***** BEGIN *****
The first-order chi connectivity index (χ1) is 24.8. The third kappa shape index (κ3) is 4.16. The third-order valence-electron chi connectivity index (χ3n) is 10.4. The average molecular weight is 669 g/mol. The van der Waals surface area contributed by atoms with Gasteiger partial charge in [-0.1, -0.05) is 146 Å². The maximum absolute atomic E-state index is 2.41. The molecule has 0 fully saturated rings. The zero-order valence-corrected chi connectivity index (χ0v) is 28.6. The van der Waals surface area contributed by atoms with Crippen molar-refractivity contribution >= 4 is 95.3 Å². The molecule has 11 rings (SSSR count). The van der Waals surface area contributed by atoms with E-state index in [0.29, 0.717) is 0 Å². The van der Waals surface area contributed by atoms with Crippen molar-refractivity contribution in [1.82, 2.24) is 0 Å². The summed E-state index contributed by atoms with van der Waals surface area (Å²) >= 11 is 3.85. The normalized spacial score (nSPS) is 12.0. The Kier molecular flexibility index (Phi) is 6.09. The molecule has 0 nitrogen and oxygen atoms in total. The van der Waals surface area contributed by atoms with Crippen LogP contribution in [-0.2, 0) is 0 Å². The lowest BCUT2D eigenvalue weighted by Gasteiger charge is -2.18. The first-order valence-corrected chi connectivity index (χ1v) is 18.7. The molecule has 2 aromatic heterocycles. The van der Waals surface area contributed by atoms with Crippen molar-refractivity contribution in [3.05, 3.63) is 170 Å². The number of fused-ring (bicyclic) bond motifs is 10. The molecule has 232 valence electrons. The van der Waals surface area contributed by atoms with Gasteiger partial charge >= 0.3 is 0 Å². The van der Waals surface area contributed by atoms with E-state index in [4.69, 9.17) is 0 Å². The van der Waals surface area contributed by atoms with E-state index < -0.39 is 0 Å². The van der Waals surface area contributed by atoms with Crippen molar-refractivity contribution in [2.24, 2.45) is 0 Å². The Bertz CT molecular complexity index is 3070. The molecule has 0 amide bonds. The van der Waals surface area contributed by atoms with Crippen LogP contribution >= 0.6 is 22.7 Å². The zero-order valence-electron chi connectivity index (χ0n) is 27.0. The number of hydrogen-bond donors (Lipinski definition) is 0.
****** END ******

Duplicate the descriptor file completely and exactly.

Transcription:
The first-order chi connectivity index (χ1) is 24.8. The third kappa shape index (κ3) is 4.16. The third-order valence-electron chi connectivity index (χ3n) is 10.4. The average molecular weight is 669 g/mol. The van der Waals surface area contributed by atoms with Gasteiger partial charge in [-0.1, -0.05) is 146 Å². The maximum absolute atomic E-state index is 2.41. The molecule has 0 fully saturated rings. The zero-order valence-corrected chi connectivity index (χ0v) is 28.6. The van der Waals surface area contributed by atoms with Crippen molar-refractivity contribution >= 4 is 95.3 Å². The molecule has 11 rings (SSSR count). The van der Waals surface area contributed by atoms with E-state index in [0.29, 0.717) is 0 Å². The van der Waals surface area contributed by atoms with Crippen molar-refractivity contribution in [1.82, 2.24) is 0 Å². The summed E-state index contributed by atoms with van der Waals surface area (Å²) >= 11 is 3.85. The normalized spacial score (nSPS) is 12.0. The Kier molecular flexibility index (Phi) is 6.09. The molecule has 0 nitrogen and oxygen atoms in total. The van der Waals surface area contributed by atoms with Crippen LogP contribution in [-0.2, 0) is 0 Å². The lowest BCUT2D eigenvalue weighted by Gasteiger charge is -2.18. The first-order valence-corrected chi connectivity index (χ1v) is 18.7. The molecule has 2 aromatic heterocycles. The van der Waals surface area contributed by atoms with Crippen molar-refractivity contribution in [3.05, 3.63) is 170 Å². The number of fused-ring (bicyclic) bond motifs is 10. The molecule has 232 valence electrons. The van der Waals surface area contributed by atoms with Gasteiger partial charge >= 0.3 is 0 Å². The van der Waals surface area contributed by atoms with E-state index in [4.69, 9.17) is 0 Å². The van der Waals surface area contributed by atoms with E-state index < -0.39 is 0 Å². The van der Waals surface area contributed by atoms with Crippen molar-refractivity contribution in [2.24, 2.45) is 0 Å². The Bertz CT molecular complexity index is 3070. The molecule has 0 amide bonds. The van der Waals surface area contributed by atoms with Crippen LogP contribution >= 0.6 is 22.7 Å². The zero-order valence-electron chi connectivity index (χ0n) is 27.0. The number of hydrogen-bond donors (Lipinski definition) is 0.